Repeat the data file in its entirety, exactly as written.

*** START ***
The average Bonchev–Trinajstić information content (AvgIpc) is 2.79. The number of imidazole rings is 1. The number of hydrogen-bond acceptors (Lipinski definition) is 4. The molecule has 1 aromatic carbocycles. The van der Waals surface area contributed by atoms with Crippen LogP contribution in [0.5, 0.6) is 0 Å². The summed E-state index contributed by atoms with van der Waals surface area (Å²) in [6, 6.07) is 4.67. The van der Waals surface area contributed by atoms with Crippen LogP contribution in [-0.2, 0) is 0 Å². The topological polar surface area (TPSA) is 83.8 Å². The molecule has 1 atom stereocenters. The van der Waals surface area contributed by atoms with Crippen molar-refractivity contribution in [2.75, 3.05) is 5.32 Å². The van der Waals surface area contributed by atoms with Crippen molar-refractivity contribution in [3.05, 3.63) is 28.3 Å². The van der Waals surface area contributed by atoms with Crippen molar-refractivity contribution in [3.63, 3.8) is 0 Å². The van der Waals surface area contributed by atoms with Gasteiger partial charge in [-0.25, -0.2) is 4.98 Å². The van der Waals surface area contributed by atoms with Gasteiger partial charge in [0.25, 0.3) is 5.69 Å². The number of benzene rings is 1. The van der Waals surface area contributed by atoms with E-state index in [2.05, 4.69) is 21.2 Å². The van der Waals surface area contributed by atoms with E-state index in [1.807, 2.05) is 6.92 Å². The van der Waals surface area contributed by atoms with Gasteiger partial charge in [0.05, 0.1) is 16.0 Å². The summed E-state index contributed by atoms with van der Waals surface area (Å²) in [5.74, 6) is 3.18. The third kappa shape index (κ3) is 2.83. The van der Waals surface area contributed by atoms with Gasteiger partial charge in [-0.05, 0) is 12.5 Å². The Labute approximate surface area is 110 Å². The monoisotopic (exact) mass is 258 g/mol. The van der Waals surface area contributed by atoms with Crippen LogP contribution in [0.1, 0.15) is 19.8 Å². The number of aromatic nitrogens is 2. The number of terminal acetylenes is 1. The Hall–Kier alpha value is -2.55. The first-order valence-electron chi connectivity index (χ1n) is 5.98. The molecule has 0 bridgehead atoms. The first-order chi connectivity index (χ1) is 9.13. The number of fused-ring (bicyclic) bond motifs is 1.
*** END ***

The average Bonchev–Trinajstić information content (AvgIpc) is 2.79. The number of imidazole rings is 1. The number of hydrogen-bond acceptors (Lipinski definition) is 4. The molecule has 1 aromatic carbocycles. The van der Waals surface area contributed by atoms with Crippen LogP contribution in [0.5, 0.6) is 0 Å². The summed E-state index contributed by atoms with van der Waals surface area (Å²) in [6, 6.07) is 4.67. The van der Waals surface area contributed by atoms with Crippen LogP contribution in [-0.2, 0) is 0 Å². The topological polar surface area (TPSA) is 83.8 Å². The molecule has 1 atom stereocenters. The van der Waals surface area contributed by atoms with Crippen molar-refractivity contribution in [2.75, 3.05) is 5.32 Å². The van der Waals surface area contributed by atoms with Crippen molar-refractivity contribution in [3.05, 3.63) is 28.3 Å². The van der Waals surface area contributed by atoms with Crippen molar-refractivity contribution in [3.63, 3.8) is 0 Å². The van der Waals surface area contributed by atoms with Gasteiger partial charge in [-0.25, -0.2) is 4.98 Å². The van der Waals surface area contributed by atoms with Gasteiger partial charge in [0.25, 0.3) is 5.69 Å². The number of benzene rings is 1. The van der Waals surface area contributed by atoms with E-state index in [2.05, 4.69) is 21.2 Å². The van der Waals surface area contributed by atoms with E-state index in [1.807, 2.05) is 6.92 Å². The van der Waals surface area contributed by atoms with Gasteiger partial charge in [0.05, 0.1) is 16.0 Å². The summed E-state index contributed by atoms with van der Waals surface area (Å²) in [5.74, 6) is 3.18. The third kappa shape index (κ3) is 2.83. The van der Waals surface area contributed by atoms with Gasteiger partial charge in [-0.05, 0) is 12.5 Å². The Labute approximate surface area is 110 Å². The monoisotopic (exact) mass is 258 g/mol. The van der Waals surface area contributed by atoms with Crippen LogP contribution in [0.1, 0.15) is 19.8 Å². The number of aromatic nitrogens is 2. The number of terminal acetylenes is 1. The Hall–Kier alpha value is -2.55. The first-order valence-electron chi connectivity index (χ1n) is 5.98. The molecule has 0 bridgehead atoms. The first-order chi connectivity index (χ1) is 9.13. The number of fused-ring (bicyclic) bond motifs is 1.